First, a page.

When Arsene Wenger announced just nine days ago that he would be stepping down as Arsenal manager at season’s end, there was widespread relief. There was also hope. Hope that the timing of the announcement would instantly reenergize the club, and allow Wenger to receive the extended sendoff he deserved.
Instead, nine days in, nothing has changed.
Nine days in, the farewell tour has been underwhelming. It’s been strangely mundane. It’s been “same old Arsenal.” And Sunday’s visit to Old Trafford, which should have been one of several highlights, was par for the course.
What could have been one final gripping chapter to two separate rivalries, one between manager and manager, the other between manager and club, instead more closely resembled a preseason friendly. It was meaningless because the league table made it so, but also because the two teams decided it would be so. The was no sense of occasion. There was little urgency.
And just like there had been three days earlier at the Emirates, there was disappointment for Arsenal.
Marouane Fellaini’s 91st-minute winner condemned Wenger to his 17th defeat in 28 games at Old Trafford, a 2-1 loss that confirmed Arsenal would finish outside the Premier League top four with its lowest point total under Wenger. It was Arsenal’s third subpar performance in three games since the Frenchman announced his resignation.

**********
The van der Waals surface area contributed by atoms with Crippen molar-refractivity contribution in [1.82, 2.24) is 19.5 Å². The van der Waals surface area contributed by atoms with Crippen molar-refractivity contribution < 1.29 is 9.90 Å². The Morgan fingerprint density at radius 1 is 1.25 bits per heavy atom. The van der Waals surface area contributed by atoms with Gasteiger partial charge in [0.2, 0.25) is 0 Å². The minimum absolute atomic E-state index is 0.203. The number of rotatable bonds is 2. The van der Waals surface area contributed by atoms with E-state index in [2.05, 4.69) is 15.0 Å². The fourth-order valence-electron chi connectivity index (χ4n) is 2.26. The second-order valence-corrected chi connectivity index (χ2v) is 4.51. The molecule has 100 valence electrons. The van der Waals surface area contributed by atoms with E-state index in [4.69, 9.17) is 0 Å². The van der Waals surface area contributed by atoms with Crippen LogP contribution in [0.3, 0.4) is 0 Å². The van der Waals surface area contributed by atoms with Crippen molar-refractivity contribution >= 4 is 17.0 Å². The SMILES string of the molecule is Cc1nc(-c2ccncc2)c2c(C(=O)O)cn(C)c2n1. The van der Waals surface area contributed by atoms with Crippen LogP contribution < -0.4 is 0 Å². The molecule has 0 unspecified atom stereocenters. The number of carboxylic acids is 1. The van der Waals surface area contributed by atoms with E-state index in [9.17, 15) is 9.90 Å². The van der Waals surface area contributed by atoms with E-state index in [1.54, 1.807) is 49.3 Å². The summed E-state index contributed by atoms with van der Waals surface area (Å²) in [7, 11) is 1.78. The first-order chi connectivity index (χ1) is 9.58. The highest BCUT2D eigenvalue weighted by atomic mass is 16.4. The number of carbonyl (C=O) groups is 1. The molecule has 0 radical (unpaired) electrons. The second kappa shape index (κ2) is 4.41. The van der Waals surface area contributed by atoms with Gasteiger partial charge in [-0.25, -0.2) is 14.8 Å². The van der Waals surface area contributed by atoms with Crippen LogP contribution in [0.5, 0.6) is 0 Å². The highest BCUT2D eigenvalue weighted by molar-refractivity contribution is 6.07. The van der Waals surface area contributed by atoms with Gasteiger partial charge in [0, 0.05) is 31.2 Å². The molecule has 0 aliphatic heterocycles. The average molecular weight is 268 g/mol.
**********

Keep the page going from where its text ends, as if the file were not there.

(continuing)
But more than anything else, it was dull. Aside from a touching pregame reception for Wenger engineered by United, Jose Mourinho and Sir Alex Ferguson, there was nothing exceptional about the afternoon. There was nothing to compare to United’s remarkable 3-1 victory over Arsenal earlier this season, or the 42 other Premier League meetings between Wenger and England’s biggest club.
After Paul Pogba gave United a first-half lead, there were a few good natured choruses of “Arsene Wenger, we want you to stay.”
After Henrikh Mkhitaryan equalized in the second half, there was a subdued party in the away end.
And there were similarly measured celebrations after Fellaini’s late winner.
But there were no outsize displays of adulation. There were no memorable unscripted tributes. There was no renewed fight in the Arsenal team. Wenger, with an eye on Thursday’s Europa League semifinal second leg in Madrid, rested many first-choice starters. United, until the final five minutes, played down to their level.
There was a thought that Wenger’s announcement would see the fan base’s infighting give way to a month of reflection, and that reflection would engender overwhelming appreciation. And in some ways, that has been the case. But two days after the news, there were still empty seats and boredom at the Emirates. Four days after that, there was atmosphere, but a classic Arsenal collapse.
There is still time. But over the first nine days of Arsene Wenger’s giant lap of honor, players haven’t raised their level; fans haven’t gone all out with their salutes and thank yous. Even a game at Old Trafford couldn’t inspire the club to snap out of its malaise. And the result was more deflation at the hands of a rival that, over the past 22 years, has inflicted plenty of it.
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